My family’s footprint

Climate change is huge, it’s here, and it’s the largest threat mankind has faced for millennia. It’s easy to think that because of its scale, there’s nothing we can do as individuals that will have any impact and start to put the brakes on the climate change train. I disagree – I think each of us have the potential to reduce our environmental impact and give the planet a chance to slowly recover. Imagine if each New Zealander reduced their carbon footprint by 10% – and imagine this being repeated by 50 million, 500 million or 5 billion people all around the globe – what would that mean for the environment? And where is a good place to start? 

Before we get started, let’s clarify exactly what a “carbon footprint” is. Here’s the word according to the experts at NIWA: “A carbon ‘footprint’ is a way of describing what amount of greenhouse gases were added to the atmosphere as a result of some activity, as measured in the equivalent amount of carbon dioxide (CO2e). For example, the carbon footprint of someone who drives a petrol-fuelled car to work will be larger than for someone who uses a bus to travel the same distance, because the car drives just one person, thus using proportionally more fuel than the bus, who drives 20 or 30 commuters at a time.

I’ve always had a strong environmental conscience, maybe started by the early influences of the budding Green Party on my mother in the 1980s and witnessing the destruction of natural habitats in a densely populated country like Germany . Over time that’s rubbed off on my own family. Sometimes it involves doing more, but often it involves doing less – stopping doing the things that damage the environment can be even more effective than doing something new to save it.

From a young age, growing up in the 1980s in Germany, I have been aware of the environmental impacts humans have and my parents always encouraged me to be to energy conservative and use as little as possible. I’ve used muscle powered means of transport since I was 3 years old and still prefer my pushbike to a car.

Having an idea of your emissions is a good place to start. Along with finding out how you compare to others, you can also play with the calculators. Want to see what difference getting a hybrid car could make? Whether composting is cool? Or if it really is worth getting on your bike and taking the cycle lane to work? It’s easy to see where you can have the most impact, making it much easier to choose a place to start.

I’m going to start in the kitchen – because it’s the heart of my house. We’re a family of four, two adults and two children aged 12 and 15. We try and do just one weekly shopping trip to buy all our supplies, rather than many little ones, and then we try to cook from what we have. This eliminates extra trips in the car and it reduces purchasing stuff that you then end up wasting. Our diet is what I’d call flexitarian. We eat a lot of vegetables, with meat only appearing on our plates a couple of times a week. We buy our meat from the local butcher or farmers market because both use a sustainable approach, sourcing their animals from organic or regenerative farms in the North Island. Eating only a couple of meals of meat a week allows us to buy better quality without spending significantly more on it and is better from an environmental perspective, because animal farming for meat is such a huge contributor to environmental destruction and greenhouse gas production. I believe regenerative farming has huge potential to reduce the impact of agriculture on our environment. If you’re interested in learning a bit more about regenerative farming and its place in Aotearoa, have a look at this earlier Bread Politics post.

Local farmers markets are great sources of freshest quality vegetables, fruit and other food staples. Rather than leaving most of the profit in the hands of the distributers (supermarkets and their middlemen) they support local growers and producers and you get better value and more nutritious food for every dollar spent.

The farmers market also provides our eggs, olive oil, flowers , organic A2 milk and some delicious local cheeses. We grow some of our own vegetables, but supplement these with organic or at least spray-free  produce from the market. On top of the excellent quality you get at farmers markets, compared to supermarkets, another added bonus is the lack of packaging, we bring our own bags and produce nets, so no plastic bags at all! And none of those pesky little plastic stickers on fruit, which I absolutely loathe. Buying fruit and vegetables from the supermarket is a very rare occurrence. We’re lucky to be part of a local Facebook group for our street where we swap excess fruit and veggies, garden tools and other things – I borrowed a sander and a set of garden furniture I needed for a party once, rather than buying it new!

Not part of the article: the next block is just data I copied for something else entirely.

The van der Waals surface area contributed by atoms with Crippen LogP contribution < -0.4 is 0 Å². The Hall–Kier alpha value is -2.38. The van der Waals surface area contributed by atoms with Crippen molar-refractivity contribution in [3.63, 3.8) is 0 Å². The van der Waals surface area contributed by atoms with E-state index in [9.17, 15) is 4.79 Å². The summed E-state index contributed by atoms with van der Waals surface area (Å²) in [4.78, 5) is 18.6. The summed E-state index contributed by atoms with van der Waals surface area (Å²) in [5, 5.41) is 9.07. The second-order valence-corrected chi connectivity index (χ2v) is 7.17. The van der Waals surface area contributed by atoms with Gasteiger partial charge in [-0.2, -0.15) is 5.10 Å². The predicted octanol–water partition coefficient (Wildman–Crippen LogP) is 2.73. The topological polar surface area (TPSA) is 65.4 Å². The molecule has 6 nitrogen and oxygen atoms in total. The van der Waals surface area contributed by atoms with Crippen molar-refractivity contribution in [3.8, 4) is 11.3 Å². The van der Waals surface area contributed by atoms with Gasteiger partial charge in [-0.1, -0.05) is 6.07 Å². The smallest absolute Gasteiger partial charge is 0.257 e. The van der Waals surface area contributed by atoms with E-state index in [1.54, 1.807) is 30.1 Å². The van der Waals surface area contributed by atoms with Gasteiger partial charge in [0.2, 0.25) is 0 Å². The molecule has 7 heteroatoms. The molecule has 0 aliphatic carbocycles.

To prevent waste and have good supplies of fruit throughout the year I bottle a lot of the fruit from our trees, especially the pears, passionfruit and guavas and we use them on cereal and ice-cream. I also buy seconds at the market when in season and bottle those or turn them into jam or sauces. There’s nothing nicer in the middle of winter than opening a jar of your delicious homemade jam and letting last summer’s sunshine out – perfect on a slice of my delicious sourdough!

View of the inside of my pantry. I take the jars with me to fill up at bulk food stores, thus avoiding packaging.

Our bulk dry goods such as flour, seeds, nuts, dried fruit, sugar, oats, tea and coffee come from either the bakery, which of course is a privilege not many people have, or I go to the bulk food store. I take my own containers to save on packaging waste, which also makes unpacking much easier – things are ready to go straight into the pantry just as they are. With all these great ingredients, organic wherever possible, I make my own granola and muesli bars, biscuits and one of my favourites – homemade raw fruit and nut chocolate (see my recipe below).  Once a year we have a big clear out of our pantry, not buying any dry goods until EVERYTHING is used up. Usually the last bits to be used are rice, pulses, some weird tinned stuff, jams, flour and sugar…. It’s a great idea for preventing waste and pushing your recipe boundaries – some of our most interesting meals come at clean out time! Recently I’ve even been making my own sauerkraut (a German staple) and kimchi – both are easy to make and a really good way of preserving excess cabbage. The bonus is the boost they give your gut bacteria, and there are many advantages to keeping your microbiome in good health.

Of course we also shop at the supermarket, it is really quite unavoidable, and whether we’re getting tinned foods like tomatoes and chickpeas, dry goods like rice or pasta and even cleaning products, we opt for organic or made from plants without the use of chemicals whenever we have a choice. We also sometimes buy dairy products we can’t find at the market, and my one indulgence – European cheeses. They are different because they are made properly with raw milk and wild bacterial cultures and I miss them, so I sometimes treat myself and buy one. But most of the time we make sure we buy New Zealand grown and made. Because we don’t buy fruit and veggies at the supermarket, we don’t really get any imported stuff. Naturally we get all our bread from the bakery, so we know where all the ingredients have come from and that every loaf is as good for the planet as it is for ourselves.